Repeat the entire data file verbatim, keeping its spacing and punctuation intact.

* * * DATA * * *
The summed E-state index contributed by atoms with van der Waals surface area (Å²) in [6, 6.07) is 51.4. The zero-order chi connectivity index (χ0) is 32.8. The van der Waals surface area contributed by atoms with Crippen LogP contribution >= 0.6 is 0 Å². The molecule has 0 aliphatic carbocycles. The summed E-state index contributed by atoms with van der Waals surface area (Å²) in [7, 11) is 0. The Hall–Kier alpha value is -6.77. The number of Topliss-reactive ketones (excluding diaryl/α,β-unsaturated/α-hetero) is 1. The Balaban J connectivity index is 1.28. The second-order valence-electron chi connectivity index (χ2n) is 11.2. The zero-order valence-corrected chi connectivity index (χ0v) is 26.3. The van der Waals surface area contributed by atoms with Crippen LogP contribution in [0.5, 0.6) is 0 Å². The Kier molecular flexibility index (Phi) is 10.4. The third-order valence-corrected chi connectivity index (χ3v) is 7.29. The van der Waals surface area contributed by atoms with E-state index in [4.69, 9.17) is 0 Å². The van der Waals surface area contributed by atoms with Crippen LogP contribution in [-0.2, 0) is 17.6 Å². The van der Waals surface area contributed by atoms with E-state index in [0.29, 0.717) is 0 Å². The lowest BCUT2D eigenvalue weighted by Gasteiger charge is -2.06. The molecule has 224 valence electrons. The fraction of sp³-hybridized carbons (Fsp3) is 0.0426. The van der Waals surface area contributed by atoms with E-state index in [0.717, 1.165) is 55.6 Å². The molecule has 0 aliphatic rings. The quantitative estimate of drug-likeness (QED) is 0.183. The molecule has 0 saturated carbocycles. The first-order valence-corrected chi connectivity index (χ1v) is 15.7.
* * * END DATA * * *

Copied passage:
The summed E-state index contributed by atoms with van der Waals surface area (Å²) in [6, 6.07) is 51.4. The zero-order chi connectivity index (χ0) is 32.8. The van der Waals surface area contributed by atoms with Crippen LogP contribution >= 0.6 is 0 Å². The molecule has 0 aliphatic carbocycles. The summed E-state index contributed by atoms with van der Waals surface area (Å²) in [7, 11) is 0. The Hall–Kier alpha value is -6.77. The number of Topliss-reactive ketones (excluding diaryl/α,β-unsaturated/α-hetero) is 1. The Balaban J connectivity index is 1.28. The second-order valence-electron chi connectivity index (χ2n) is 11.2. The zero-order valence-corrected chi connectivity index (χ0v) is 26.3. The van der Waals surface area contributed by atoms with Crippen LogP contribution in [0.5, 0.6) is 0 Å². The Kier molecular flexibility index (Phi) is 10.4. The third-order valence-corrected chi connectivity index (χ3v) is 7.29. The van der Waals surface area contributed by atoms with E-state index in [4.69, 9.17) is 0 Å². The van der Waals surface area contributed by atoms with Crippen LogP contribution in [-0.2, 0) is 17.6 Å². The van der Waals surface area contributed by atoms with E-state index in [0.29, 0.717) is 0 Å². The lowest BCUT2D eigenvalue weighted by Gasteiger charge is -2.06. The molecule has 224 valence electrons. The fraction of sp³-hybridized carbons (Fsp3) is 0.0426. The van der Waals surface area contributed by atoms with E-state index in [0.717, 1.165) is 55.6 Å². The molecule has 0 aliphatic rings. The quantitative estimate of drug-likeness (QED) is 0.183. The molecule has 0 saturated carbocycles. The first-order valence-corrected chi connectivity index (χ1v) is 15.7.